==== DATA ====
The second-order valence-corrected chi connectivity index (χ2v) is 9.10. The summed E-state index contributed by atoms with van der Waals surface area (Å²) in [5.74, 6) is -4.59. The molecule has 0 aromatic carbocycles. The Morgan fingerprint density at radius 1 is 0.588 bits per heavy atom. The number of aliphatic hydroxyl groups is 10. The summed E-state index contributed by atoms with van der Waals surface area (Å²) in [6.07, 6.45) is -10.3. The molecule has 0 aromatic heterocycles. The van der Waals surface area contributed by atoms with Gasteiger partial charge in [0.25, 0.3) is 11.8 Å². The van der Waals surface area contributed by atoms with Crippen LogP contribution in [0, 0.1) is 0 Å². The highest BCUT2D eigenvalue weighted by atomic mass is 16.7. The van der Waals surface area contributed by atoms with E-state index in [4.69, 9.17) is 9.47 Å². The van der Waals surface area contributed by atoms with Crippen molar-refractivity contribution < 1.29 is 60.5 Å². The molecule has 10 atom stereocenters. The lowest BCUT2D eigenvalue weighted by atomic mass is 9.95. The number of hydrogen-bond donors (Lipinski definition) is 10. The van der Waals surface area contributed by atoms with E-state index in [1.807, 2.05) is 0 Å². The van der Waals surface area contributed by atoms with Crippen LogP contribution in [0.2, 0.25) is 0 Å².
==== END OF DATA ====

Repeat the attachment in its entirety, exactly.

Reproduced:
The second-order valence-corrected chi connectivity index (χ2v) is 9.10. The summed E-state index contributed by atoms with van der Waals surface area (Å²) in [5.74, 6) is -4.59. The molecule has 0 aromatic carbocycles. The Morgan fingerprint density at radius 1 is 0.588 bits per heavy atom. The number of aliphatic hydroxyl groups is 10. The summed E-state index contributed by atoms with van der Waals surface area (Å²) in [6.07, 6.45) is -10.3. The molecule has 0 aromatic heterocycles. The van der Waals surface area contributed by atoms with Gasteiger partial charge in [0.25, 0.3) is 11.8 Å². The van der Waals surface area contributed by atoms with Crippen LogP contribution in [0, 0.1) is 0 Å². The highest BCUT2D eigenvalue weighted by atomic mass is 16.7. The van der Waals surface area contributed by atoms with E-state index in [4.69, 9.17) is 9.47 Å². The van der Waals surface area contributed by atoms with Crippen molar-refractivity contribution < 1.29 is 60.5 Å². The molecule has 10 atom stereocenters. The lowest BCUT2D eigenvalue weighted by atomic mass is 9.95. The number of hydrogen-bond donors (Lipinski definition) is 10. The van der Waals surface area contributed by atoms with E-state index in [1.807, 2.05) is 0 Å². The van der Waals surface area contributed by atoms with Crippen LogP contribution in [0.2, 0.25) is 0 Å².